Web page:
Home buyers have a lot of financial matters to think about. The purchase price and closing costs come to mind immediately. Yet the cost of buying a house is not the end of the budgetary burden. The cost of living in the new residence remains for the duration. These include property taxes, homeowner insurance -- flood insurance, if necessary -- mortgage payments etc. There are other items, too: the price of keeping the house maintained, functional and looking good. Where some owners take the hit themselves, others benefit from sharing the responsibility with a homeowner's association (HOA). Yet this benefit, also, involves a recurring expenditure.

What Does a Homeowner's Association Do?

A homeowner's association can serve a subdivision, a condominium or a planned community. Essentially, the HOA -- to some degree -- governs the use and management of the properties under its jurisdiction. This is done in the interest of maintaining a certain quality of life, a particular community appearance and orderly relations among residents. New residents become members of the HOA, and subject to paying dues. As members, they can be more or less active in association affairs. This is important since HOAs set the rules and regulations for the community.

In any given community, HOA rules can veer toward laissez fare or lean toward the very intrusive. Often they focus on what kind of improvements an owner may make to the property, e.g. landscaping, remodeling, exterior paint colors and the like. HOAs can also impose financial and legal penalties when the rules are violated. If there are common areas -- as with condominiums -- the HOA uses some of the funds from dues to maintain them for the benefit of all the residents. Despite the restrictions, many prefer a certain uniformity and order to the neighborhood environment.

What Do HOA Dues Pay For?

Homeowner's Association fees apply to various community expenses. Some HOA dues help to pay for those elements that are used by everyone. In a multi-unit condominium building, for example, residents might share elevators, a swimming pool and a lobby area. In addition, funds may be saved for emergency repair or regular maintenance projects. Even in single-family residence associations there may be tennis courts, health facilities and picnic areas to keep up. Beyond amenities, HOA levies might go to water and sewer service and garbage collection. The particulars are determined by the locale and the needs of the subdivision.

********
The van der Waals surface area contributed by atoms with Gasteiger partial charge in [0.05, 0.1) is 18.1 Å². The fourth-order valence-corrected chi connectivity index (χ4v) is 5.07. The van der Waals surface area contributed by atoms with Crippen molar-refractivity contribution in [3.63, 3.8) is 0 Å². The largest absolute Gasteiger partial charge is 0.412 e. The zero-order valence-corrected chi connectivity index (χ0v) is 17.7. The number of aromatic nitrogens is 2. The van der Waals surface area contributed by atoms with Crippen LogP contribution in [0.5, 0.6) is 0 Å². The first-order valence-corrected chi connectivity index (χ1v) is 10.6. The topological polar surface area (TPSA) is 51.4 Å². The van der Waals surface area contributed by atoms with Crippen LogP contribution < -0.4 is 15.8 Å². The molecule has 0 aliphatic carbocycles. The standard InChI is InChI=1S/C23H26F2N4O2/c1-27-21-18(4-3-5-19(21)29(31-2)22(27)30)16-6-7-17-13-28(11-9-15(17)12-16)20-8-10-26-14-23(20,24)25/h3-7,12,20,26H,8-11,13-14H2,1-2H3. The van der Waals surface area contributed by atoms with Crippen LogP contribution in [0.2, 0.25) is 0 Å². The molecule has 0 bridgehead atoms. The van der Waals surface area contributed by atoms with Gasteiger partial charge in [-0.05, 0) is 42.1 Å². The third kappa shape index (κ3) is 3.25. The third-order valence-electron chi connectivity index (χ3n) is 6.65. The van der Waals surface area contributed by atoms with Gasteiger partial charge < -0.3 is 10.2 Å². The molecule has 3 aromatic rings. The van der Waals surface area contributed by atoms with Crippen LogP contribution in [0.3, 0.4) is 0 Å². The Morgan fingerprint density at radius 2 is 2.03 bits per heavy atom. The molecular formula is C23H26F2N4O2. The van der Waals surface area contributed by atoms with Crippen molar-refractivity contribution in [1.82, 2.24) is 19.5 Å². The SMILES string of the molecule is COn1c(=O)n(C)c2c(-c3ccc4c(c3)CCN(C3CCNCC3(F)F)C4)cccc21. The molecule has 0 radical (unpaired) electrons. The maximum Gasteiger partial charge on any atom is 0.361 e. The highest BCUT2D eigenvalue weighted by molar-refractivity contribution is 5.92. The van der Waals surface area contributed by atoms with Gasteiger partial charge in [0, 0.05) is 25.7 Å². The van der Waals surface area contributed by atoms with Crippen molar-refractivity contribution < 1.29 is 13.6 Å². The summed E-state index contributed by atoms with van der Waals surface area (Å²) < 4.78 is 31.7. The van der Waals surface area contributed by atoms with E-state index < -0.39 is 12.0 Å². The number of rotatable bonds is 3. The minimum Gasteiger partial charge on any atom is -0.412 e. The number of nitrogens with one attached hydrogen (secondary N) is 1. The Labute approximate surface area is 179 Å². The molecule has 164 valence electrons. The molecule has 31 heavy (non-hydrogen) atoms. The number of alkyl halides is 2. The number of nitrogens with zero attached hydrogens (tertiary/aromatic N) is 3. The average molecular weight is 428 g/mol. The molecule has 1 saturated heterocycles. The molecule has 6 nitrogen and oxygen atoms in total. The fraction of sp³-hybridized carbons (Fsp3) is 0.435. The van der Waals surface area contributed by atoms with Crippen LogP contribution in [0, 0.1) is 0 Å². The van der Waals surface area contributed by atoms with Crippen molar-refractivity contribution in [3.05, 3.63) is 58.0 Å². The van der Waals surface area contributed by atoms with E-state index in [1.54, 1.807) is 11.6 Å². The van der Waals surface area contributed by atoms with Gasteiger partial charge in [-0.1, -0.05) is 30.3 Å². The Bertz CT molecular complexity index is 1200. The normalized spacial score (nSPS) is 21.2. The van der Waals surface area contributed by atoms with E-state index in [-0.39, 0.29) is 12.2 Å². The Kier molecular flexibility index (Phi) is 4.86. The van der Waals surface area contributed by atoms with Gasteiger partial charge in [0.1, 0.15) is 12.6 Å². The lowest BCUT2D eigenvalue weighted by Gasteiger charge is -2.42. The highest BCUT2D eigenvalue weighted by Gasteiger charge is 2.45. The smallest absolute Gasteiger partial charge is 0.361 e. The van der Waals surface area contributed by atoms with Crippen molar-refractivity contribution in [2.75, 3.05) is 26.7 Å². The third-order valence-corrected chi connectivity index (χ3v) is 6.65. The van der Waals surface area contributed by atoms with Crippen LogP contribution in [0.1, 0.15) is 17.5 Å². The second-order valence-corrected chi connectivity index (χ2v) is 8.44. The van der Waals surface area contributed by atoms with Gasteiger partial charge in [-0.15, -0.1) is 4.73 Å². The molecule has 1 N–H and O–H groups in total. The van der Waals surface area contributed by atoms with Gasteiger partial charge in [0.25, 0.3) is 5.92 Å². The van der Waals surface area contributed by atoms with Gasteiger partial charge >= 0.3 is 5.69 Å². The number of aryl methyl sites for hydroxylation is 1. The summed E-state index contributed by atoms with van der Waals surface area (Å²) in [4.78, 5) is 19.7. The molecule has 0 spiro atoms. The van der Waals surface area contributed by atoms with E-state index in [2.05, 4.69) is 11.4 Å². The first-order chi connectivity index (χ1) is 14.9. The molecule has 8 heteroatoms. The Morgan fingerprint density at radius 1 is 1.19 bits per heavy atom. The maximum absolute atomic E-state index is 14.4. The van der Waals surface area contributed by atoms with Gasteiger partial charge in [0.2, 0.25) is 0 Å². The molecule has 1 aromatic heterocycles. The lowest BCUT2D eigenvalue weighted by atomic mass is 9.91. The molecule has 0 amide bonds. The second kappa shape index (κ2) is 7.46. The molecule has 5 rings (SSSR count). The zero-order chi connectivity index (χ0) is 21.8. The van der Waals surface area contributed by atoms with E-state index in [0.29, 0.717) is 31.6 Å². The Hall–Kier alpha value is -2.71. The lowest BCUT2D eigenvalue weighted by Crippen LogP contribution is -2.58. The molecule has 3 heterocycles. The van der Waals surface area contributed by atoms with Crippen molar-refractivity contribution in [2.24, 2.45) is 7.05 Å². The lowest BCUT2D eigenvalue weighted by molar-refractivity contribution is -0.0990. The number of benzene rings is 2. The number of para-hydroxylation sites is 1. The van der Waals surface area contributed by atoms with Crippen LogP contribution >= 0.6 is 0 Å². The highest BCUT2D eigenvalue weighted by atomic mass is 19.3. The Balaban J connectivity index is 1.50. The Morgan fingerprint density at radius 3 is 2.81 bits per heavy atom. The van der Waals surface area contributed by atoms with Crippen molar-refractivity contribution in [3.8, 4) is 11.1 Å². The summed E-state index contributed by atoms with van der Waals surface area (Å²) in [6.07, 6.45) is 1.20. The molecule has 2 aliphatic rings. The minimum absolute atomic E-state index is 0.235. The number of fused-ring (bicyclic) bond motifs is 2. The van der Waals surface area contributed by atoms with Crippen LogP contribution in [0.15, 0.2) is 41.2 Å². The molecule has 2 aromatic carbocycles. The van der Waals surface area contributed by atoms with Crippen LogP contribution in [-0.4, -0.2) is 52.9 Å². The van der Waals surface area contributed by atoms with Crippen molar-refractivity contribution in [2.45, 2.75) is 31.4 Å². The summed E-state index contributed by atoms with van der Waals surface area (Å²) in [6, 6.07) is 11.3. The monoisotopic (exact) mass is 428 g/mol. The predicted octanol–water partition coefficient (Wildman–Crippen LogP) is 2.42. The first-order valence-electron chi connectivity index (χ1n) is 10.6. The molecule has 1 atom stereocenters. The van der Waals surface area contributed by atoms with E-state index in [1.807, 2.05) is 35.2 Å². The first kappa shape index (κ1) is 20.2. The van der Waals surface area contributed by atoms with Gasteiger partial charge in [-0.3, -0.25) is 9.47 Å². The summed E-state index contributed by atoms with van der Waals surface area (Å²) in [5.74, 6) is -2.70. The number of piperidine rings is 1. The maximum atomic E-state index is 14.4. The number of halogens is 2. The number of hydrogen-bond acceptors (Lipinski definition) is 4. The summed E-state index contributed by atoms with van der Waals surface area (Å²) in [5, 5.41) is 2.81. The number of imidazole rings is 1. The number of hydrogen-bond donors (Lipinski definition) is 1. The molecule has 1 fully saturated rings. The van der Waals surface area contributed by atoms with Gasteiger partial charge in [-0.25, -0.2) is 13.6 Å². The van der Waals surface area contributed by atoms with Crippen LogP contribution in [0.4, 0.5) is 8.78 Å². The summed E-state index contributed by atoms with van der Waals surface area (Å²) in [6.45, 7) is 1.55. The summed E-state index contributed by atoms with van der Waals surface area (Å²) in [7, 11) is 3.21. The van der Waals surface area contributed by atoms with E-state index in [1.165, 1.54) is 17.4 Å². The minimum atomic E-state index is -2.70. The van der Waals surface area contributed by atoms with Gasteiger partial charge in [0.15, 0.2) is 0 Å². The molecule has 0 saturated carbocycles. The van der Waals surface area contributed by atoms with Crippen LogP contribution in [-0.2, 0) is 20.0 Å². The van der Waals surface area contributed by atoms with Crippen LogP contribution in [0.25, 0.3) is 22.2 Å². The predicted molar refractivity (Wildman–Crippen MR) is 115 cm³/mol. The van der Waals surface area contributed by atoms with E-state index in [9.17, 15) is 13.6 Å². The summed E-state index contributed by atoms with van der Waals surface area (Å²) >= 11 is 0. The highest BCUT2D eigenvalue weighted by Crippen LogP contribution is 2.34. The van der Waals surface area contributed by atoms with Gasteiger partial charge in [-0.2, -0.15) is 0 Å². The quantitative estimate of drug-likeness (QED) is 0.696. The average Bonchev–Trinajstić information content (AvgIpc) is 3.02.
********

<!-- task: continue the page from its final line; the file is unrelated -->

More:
Do HOA Expenses Inhibit Buyers?

Most people know what they are getting into when they house-shop at a condo or planned community. As noted, many see advantages to regulation by a strong HOA. Problems arise when the dues are unreasonably high or the regulations -- also known as covenants -- are onerous. These could be rules put in place by the original developer and left untouched by subsequent HOA boards. Alternatively, harsh standards are imposed by HOAs whose leaders are given to overdoing it. The questions are: how high are the dues and are they worth the loss of freedom?

Mortgage lenders look warily at condos and other HOA residences when the association has a poor performance record. On another level, often the HOA fails to secure adequate insurance for its area of responsibility, exterior walls e.g. Home values are affected by poor HOA management. If the dues are too high, they can adversely influence the mortgagee's debt-to-income ratio by inflating the monthly payments. In the end, the HOA burdens, i.e. the dues and the rules, must be judged case-by-case. A well-managed community can support healthy home values and attract motivated buyers.